Put simply, the development is a return to tradition and orthodoxy, to past practices, observances, and customary ways of worshiping. But it is not simply a return to the past—at least not in all cases. Even while drawing on deep traditional resources, many participants are creating something new within the old forms. They are engaging in what Penn State sociologist of religion Roger Finke calls "innovative returns to tradition."
P.S. Here's an example of the innovations.
An independent, nondenominational church of some 600 members, Trinity Fellowship is not the only evangelical congregation that is offering a weekly Eucharist, saying the Nicene or Apostles' creeds, reading the early Church Fathers, or doing other things that seem downright Roman Catholic or at least high Episcopalian.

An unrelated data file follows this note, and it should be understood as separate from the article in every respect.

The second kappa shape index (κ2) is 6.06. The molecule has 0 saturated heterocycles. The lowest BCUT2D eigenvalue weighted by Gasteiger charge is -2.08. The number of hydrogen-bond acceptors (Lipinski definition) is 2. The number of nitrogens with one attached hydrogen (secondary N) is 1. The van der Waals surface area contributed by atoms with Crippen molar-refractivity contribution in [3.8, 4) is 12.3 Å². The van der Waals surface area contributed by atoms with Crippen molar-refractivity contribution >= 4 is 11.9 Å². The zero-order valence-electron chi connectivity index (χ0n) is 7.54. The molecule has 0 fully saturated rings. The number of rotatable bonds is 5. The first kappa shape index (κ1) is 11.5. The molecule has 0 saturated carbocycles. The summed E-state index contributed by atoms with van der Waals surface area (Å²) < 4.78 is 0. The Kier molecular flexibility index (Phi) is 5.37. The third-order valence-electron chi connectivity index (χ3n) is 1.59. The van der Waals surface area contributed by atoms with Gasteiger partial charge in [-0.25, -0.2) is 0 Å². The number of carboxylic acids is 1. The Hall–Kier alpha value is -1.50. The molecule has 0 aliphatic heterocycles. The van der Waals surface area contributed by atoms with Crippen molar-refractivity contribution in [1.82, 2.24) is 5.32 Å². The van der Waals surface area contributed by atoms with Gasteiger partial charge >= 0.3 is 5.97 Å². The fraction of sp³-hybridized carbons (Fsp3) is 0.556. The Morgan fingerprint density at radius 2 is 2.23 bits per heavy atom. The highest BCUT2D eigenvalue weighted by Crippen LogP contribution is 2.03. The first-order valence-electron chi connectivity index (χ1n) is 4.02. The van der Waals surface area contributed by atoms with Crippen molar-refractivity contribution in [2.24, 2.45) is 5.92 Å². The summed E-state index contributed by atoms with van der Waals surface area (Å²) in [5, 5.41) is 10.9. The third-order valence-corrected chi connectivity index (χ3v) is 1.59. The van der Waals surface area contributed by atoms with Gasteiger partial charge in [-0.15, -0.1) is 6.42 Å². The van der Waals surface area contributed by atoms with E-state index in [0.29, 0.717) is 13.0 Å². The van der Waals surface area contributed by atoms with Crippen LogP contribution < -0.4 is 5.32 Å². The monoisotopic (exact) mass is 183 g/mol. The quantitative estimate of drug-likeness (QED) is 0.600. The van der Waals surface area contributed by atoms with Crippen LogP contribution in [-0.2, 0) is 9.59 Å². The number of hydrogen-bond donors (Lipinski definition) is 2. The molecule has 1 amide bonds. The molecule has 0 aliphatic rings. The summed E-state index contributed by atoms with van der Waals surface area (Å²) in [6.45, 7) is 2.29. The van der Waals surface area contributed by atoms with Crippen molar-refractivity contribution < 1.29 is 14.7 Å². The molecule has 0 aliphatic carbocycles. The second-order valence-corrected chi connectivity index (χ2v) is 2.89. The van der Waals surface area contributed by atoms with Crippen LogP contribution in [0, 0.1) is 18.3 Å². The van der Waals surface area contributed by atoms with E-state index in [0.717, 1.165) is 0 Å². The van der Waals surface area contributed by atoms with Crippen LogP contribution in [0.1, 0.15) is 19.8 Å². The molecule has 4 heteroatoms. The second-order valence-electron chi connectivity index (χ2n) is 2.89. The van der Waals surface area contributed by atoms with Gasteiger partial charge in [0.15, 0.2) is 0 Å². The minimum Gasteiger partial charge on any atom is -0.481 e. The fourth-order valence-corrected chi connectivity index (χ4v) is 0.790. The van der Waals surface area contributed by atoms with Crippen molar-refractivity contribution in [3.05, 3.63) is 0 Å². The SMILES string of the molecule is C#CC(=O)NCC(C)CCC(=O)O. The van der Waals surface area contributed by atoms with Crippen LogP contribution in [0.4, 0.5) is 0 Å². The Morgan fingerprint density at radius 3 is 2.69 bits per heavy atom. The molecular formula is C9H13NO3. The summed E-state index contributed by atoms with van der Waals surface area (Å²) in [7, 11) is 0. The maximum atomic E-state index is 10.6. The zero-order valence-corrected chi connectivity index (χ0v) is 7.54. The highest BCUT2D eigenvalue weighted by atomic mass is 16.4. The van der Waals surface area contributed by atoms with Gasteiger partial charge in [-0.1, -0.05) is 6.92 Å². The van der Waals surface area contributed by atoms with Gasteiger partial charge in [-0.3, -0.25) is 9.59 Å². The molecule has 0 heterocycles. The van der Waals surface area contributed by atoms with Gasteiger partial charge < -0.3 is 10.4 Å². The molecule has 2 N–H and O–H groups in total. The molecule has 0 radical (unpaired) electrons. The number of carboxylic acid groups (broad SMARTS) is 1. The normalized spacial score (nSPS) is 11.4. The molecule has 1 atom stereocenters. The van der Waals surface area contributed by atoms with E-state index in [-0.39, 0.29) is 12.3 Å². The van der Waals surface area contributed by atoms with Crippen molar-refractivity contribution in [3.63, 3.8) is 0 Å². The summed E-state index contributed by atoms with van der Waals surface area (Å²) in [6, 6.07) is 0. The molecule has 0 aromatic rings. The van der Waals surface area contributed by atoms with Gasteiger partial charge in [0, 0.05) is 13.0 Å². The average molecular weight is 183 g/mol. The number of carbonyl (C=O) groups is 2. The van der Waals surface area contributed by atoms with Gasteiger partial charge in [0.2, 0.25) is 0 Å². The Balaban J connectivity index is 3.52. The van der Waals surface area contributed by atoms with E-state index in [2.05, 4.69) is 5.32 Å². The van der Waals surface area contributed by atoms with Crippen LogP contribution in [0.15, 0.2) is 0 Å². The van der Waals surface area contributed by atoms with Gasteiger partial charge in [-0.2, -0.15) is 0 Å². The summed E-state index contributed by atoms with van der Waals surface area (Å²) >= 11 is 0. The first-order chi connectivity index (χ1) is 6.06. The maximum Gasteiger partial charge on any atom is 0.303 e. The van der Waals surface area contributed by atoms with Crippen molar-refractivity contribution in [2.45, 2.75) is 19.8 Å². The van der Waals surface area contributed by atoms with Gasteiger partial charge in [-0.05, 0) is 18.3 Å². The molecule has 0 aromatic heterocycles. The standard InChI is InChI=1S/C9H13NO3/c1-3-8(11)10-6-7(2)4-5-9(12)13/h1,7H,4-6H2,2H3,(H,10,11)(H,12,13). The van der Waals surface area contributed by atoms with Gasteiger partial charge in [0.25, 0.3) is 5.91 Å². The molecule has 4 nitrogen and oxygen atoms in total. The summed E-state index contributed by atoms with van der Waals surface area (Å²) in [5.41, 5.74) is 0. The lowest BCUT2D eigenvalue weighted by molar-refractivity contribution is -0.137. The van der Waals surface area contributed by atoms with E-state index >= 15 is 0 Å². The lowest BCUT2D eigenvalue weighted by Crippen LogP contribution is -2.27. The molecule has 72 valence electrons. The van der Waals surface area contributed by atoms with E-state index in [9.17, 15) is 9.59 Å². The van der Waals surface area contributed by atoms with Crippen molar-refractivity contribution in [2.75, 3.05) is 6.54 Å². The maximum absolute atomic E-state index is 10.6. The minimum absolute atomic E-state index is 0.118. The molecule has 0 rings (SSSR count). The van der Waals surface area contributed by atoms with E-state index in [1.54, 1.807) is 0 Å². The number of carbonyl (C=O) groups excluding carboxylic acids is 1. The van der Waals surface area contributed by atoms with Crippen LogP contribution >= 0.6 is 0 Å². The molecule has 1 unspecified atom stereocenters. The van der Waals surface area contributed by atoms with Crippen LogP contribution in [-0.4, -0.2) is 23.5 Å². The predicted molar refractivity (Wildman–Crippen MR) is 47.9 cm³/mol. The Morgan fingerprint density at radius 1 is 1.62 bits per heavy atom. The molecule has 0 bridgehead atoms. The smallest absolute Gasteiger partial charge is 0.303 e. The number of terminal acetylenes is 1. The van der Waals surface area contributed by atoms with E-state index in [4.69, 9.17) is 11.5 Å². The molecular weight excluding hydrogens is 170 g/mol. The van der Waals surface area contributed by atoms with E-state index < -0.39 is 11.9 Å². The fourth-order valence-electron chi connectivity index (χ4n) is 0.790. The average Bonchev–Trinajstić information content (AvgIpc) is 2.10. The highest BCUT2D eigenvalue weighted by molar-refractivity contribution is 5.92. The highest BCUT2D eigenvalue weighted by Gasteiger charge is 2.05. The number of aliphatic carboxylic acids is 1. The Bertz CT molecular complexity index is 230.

Those are only generalizations about Catholic churches, of course. In the years I've been at St. Al's, I couldn't vouch for our saying the Creed at Sunday Mass more often than not. The only times I recall hearing anything about the Church Fathers was when I'm teaching Sunday School. Next thing you know the nearby Baptist Church will be proselytizing by promising the Confiteor, the Gloria in Ordinary Time, and kneeling.